Subject: First Georgiafig White Hybrid Unknown Replies: 10
Posted By: TucsonKen Views: 1,083
 
I received this tree as a rooted sucker last year and it's grown very enthusiastically without fruiting, until just recently. I picked the first ripe fig this morning and can see why "georgiafig" is so enthusiastic about this variety--sweet, juicy, soft skin, good size, and delicious. It also seems completely unfazed by the desert climate. Next year I will try pruning it way back to see if I can encourage more fruiting rather than vegetative growth.

Attached Images
jpeg GFWHU_side.jpg (69.30 KB, 53 views)
jpeg GFWHU_eye.jpg (65.72 KB, 64 views)
jpeg GFWHU_cut.jpg (74.45 KB, 81 views)
jpeg GFWHU_on_tree.jpg (72.13 KB, 64 views)


Subject: Off topic--Looking for Lula avocado seeds Replies: 0
Posted By: TucsonKen Views: 420
 
Does anybody know of a source for Lula avocado seeds? I would like to get 5-10 seeds to grow as rootstocks. There's supposedly a place called Ciomperlik Farms in San Juan, Texas that sells them, but the phone is never answered.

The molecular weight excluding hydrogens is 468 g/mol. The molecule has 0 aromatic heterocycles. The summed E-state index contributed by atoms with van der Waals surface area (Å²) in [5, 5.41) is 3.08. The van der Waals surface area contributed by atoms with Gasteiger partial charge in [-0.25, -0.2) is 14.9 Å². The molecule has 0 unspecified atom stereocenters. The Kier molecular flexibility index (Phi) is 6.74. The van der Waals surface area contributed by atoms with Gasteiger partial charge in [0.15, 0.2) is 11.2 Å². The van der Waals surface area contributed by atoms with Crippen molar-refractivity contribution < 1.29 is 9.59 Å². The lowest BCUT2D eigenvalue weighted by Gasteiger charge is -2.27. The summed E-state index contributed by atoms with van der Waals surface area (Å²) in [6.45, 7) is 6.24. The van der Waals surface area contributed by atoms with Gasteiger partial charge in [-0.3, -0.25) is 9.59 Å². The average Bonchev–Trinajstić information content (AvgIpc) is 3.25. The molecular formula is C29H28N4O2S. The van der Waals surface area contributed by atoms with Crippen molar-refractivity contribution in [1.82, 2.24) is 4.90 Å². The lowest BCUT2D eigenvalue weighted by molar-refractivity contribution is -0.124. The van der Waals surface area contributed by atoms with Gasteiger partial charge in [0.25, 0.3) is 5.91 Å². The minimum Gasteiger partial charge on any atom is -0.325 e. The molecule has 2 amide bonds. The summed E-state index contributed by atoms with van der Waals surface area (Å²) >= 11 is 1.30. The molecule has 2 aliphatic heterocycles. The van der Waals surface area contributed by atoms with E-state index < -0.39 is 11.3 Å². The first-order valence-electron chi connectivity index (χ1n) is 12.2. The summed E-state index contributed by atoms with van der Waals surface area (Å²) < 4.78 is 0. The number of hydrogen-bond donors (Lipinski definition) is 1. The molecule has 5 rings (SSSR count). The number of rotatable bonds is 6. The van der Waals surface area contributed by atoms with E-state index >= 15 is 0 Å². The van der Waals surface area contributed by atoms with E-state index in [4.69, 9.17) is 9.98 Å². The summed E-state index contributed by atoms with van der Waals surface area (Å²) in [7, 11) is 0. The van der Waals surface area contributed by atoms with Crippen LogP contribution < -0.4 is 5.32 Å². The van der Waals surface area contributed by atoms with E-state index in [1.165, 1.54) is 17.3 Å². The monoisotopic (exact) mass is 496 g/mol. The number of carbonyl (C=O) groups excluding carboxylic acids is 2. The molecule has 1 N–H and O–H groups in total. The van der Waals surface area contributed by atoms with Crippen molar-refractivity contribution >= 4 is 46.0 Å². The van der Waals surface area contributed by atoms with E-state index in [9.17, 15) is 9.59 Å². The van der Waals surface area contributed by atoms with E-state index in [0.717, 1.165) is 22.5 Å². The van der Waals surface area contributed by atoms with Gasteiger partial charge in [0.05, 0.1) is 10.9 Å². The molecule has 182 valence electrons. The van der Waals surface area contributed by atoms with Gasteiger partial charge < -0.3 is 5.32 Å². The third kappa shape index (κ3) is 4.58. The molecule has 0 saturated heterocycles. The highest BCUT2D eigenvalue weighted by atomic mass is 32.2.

Fig-wise, I'm still getting Violette de Bordeaux, LSU Purple, Tena and a smattering of others. However, it's supposed to dip below 40 degrees for the next couple of nights, so it won't be long before the season's over.

I'm also looking forward to my first ripe "Georgiafig White Hybrid Unknown", which is almost ready. The tree has grown vigorously all year but hasn't produced but a handful of figs until recently. The almost-ripe one is very large (for my yard, anyway); I'll post photos once I see how it tastes--probably tomorrow.

Subject: What is the Organic Solution to Gophers? Replies: 43
Posted By: TucsonKen Views: 1,323
 
Here's what you need for whatever the predators don't get:
http://www.rodenator.com/pests-controls-videos-rodenators

Quick, easy, no toxins left for other critters to ingest, and acceptable for organic growing. Boom.

Subject: best bird deterrent Replies: 32
Posted By: TucsonKen Views: 1,849
 
He might also cause your figs to turn sour. Sounds like too big a risk.

Subject: EXTREME Propagation fIGS Replies: 51
Posted By: TucsonKen Views: 2,979
 
Very nice! I assume you did not remove any bark when starting your air layers?

Subject: Cuttings Replies: 43
Posted By: TucsonKen Views: 2,073
 
Great looking cuttings, Joe--I'd say you've got it down.

Subject: First LSU Gold Replies: 8
Posted By: TucsonKen Views: 1,148
 
The LSU Gold finally got totally ripe, so I split it three ways with my wife & son. Absolutely scrumptious! As I've mentioned in other posts, most of the ripe figs from my yard seem kind of small and dried out compared t other people's descriptions, but not this one. Maybe it was due to the ant protection, but this is the first time I've seen syrup actually dripping from the eye, as I've often heard described by other forum members.